THL works to hold companies accountable for their cage-free commitments. In the US more than 96 million hens are now free from cages — an increase from under 10% to over 30% since THL’s work began. Globally, 85% of companies that committed to go cage-free by 2020 completed their transition, according to a report from the Open Wing Alliance (OWA).

THL UK is capitalizing on an opportunity to create legal change for fish in the UK. They conducted and released a research report on effective messaging, and will use the findings to lobby the UK government to protect fish at slaughter.

THL Labs published two new research reports: “Interventions to reduce meat consumption by appealing to animal welfare,” which was published in the journal Appetite and found that individual consumption of meat may be effectively reduced by raising awareness of the poor welfare conditions on factory farms; and “Milking It: Exploring the impact of plant-based milk in the US,” which found recent declines in dairy milk are only partially attributable to substitution with plant-based milks.

One for the World

One for the World has released provisional year-end fundraising figures for 2020-21. The organisation moved $750k to GiveWell’s recommended charities, representing 235% growth from 2019-20. A very basic estimate is that at least $487k of this is counterfactual fundraising — a more detailed counterfactual estimate will be in the annual report.

Open Philanthropy

Open Philanthropy announced grants including $3.5M to Wild Animal Initiative to support research on animal welfare; a combined $1.2M to UC Berkeley, CEEW, and IIT Delhi to support the installation of a network of low-cost air quality sensors in South Asia as part of Open Philanthropy’s newest cause area; and $590K to the University of Tübingen to support early-career research on robustness as a means to improve AI safety. 

They also announced that Open Philanthropy co-founder Alexander Berger has been promoted to co-CEO, introduced new team members who joined in the last year, published a report on whether AI could drive explosive economic growth, and announced new roles on the Global Health and Wellbeing team.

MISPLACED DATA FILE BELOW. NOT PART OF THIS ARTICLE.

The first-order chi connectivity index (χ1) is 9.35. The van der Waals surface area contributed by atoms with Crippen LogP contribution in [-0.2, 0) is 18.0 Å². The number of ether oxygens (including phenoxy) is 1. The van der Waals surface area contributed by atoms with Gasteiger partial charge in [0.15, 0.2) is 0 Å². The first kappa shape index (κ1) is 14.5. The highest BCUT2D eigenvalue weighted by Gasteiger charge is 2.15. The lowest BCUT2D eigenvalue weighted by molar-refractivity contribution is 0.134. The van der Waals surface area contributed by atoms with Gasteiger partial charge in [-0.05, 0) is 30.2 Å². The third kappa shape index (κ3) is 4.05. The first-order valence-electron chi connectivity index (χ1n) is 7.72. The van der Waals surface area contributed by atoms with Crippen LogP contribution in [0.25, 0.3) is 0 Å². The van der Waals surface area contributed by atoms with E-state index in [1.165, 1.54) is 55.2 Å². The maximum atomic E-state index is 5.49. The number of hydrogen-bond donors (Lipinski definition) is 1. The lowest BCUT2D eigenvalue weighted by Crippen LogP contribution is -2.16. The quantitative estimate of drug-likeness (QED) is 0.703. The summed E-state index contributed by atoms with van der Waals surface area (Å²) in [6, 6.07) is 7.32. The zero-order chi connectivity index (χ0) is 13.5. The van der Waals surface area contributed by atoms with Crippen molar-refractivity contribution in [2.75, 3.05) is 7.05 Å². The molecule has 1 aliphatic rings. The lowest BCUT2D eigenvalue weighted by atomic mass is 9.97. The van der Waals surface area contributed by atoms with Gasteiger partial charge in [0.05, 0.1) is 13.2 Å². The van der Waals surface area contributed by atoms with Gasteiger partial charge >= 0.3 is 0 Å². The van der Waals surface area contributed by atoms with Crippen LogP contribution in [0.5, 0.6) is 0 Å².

Rethink Priorities

Rethink Priorities (RP) has been actively hiring. Their newest addition to the team is Carolina Salazar, who recently joined the organization as Research Project and Hiring Manager.

RP has published several new reports on Lead Exposure, Charter Cities, and a Summary of Consumer Acceptance of Alternative Proteins.

In collaboration with their partner Metaculus, Rethink Priorities has just launched their first forecasting tournament on risks from nuclear weapons. The results will inform RP’s research process and help uncover insights that are important for policymakers. Michael Aird, Staff Researcher at RP, is the Community Shaper for this tournament. 

Wild Animal Initiative

Wild Animal Initiative (WAI) is launching a fund to support high-impact wild animal welfare research. The theme of their first call for proposals is the welfare and ecology of juvenile wild animals. Researchers should submit a brief expression of interest form by 29 August. 

Wild Animal Initiative partnered with Dr. Manrico Sebastiano to crowdfund his research into causes of frigatebird chick mortality. The project is now fully funded, and received an additional $750 for having the second-highest number of individual donors in the competition. 

WAI Researcher Luke Hecht’s paper on age-specific variation in wild animal welfare has been published in Biological Reviews. Read his previous work developing the concept of welfare expectancy here.

Add your own update

If your organization isn't shown here, you can provide an update in a comment.

You can also email me if you'd like to be one of the organizations I ask for updates each month. (I may not accept all such requests. Whether I include an org depends on its size, age, focus, track record, etc.)